Review: Les Miserables (1952)


Another take on the Victor Hugo classic!

Written By: Richard Murphy
Directed By: Lewis Milestone

Victor Hugo’s Les Misérables is indeed a classic, and it has been adapted to the big screen many times. This version is by Lewis Milestone and it came on the heels of an Italian version in the same year and the excellent 1935 version, Les Misérables. Coming after such a lively and heartfelt version of the story made it hard for Mr. Milestone’s Les Miserables to ever gain ground with me. All the trappings are there; the corrupt law, man’s struggle to better himself, and to overcome his evil nature. The weird bond between pseudo father and daughter. All of the underpinnings of the story are present, but they are executed without heart and without care.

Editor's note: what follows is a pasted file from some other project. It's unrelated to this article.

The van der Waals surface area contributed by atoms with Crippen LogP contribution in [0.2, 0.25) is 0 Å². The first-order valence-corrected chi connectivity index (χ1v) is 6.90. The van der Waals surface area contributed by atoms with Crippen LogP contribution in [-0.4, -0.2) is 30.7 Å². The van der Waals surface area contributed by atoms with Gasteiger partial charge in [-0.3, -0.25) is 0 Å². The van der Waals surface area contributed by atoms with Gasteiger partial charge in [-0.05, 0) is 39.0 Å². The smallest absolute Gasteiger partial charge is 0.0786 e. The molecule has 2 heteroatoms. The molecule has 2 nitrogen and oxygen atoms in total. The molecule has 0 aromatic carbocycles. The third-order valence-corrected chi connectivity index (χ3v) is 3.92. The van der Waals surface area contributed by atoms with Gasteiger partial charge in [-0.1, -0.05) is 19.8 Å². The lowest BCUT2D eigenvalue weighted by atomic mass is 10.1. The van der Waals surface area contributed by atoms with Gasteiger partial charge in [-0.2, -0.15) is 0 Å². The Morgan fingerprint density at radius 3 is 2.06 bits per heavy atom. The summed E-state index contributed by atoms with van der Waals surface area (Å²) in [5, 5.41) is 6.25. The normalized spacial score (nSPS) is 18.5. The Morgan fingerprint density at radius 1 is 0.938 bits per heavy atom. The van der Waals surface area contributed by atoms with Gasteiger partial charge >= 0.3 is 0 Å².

Les Miserables is almost a shot for shot remake of the 1935 version, but simply copying something shot for shot isn’t enough. Somewhere in the transfer of shots they lost the little things that made the 1935 version so great. You don’t feel for Jean Valjean nor is Javert as dastardly and without recompense in Mr. Milestone’s Les Miserables. A by the numbers movie may look good execution wise, but if it doesn’t have the heart or ability to make you care then it is simply an execution in technique.

If you want to see Les Misérables, then watch the truly classic 1935 version and steer clear of Lewis Milestone’s 1952 Les Miserables. You will have a much better experience with the 1935 version, but if you are like me and curiosity gets the better of you then watch this, as well as the other versions, and compare them to see how they match up with each other. But, outside of comparisons sake leave this version of Les Miserables alone.



Bill Thompson


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